The provisions of the Hungarian Advertisement Tax stirred up many legal debates regarding the potential breach of EU law, including State aid rules and EU fundamental freedoms, respectively, as well as the violation of the non-discrimination provision of double tax conventions. The implications of these legal questions go beyond the Hungarian tax system and have special relevance on international and EU levels.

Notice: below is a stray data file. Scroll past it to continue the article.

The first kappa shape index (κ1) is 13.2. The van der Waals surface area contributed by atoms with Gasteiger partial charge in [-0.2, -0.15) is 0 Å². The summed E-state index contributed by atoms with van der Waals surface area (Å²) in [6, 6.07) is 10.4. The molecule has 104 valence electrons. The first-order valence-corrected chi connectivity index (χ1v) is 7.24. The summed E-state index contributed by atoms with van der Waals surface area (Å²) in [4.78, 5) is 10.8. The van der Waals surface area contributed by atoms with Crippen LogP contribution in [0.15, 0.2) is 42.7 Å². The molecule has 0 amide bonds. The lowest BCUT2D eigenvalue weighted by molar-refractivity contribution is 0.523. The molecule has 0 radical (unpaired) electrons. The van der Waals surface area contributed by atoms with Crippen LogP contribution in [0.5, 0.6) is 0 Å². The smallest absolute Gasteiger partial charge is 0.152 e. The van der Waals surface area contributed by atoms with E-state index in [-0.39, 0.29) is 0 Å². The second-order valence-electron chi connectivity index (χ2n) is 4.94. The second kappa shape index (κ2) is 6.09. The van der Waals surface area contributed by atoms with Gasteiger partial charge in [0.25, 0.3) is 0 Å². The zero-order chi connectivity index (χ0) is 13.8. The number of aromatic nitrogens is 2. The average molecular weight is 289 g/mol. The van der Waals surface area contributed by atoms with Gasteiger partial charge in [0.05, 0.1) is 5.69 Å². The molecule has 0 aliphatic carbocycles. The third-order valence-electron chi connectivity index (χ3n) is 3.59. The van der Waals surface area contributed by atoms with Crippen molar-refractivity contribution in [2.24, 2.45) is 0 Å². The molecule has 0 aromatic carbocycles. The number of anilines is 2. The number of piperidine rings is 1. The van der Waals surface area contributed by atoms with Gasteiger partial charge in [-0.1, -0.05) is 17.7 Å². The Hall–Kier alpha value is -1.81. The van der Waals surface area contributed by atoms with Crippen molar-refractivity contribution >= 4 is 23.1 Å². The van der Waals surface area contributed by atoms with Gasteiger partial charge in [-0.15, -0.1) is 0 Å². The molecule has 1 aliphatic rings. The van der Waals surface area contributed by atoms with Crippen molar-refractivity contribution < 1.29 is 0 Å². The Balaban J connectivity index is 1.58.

This article analyses the
compatibility of progressive turnover-based taxes with EU law that is of
paramount importance now when Member States unilaterally introduce similarly
designed digital taxes. Furthermore, the article also sheds light on the
application of the non-discrimination clause of double tax conventions and the
EU fundamental freedoms to procedural rules designed to enforce taxes on
taxpayers who are likely not to be physically present in the taxing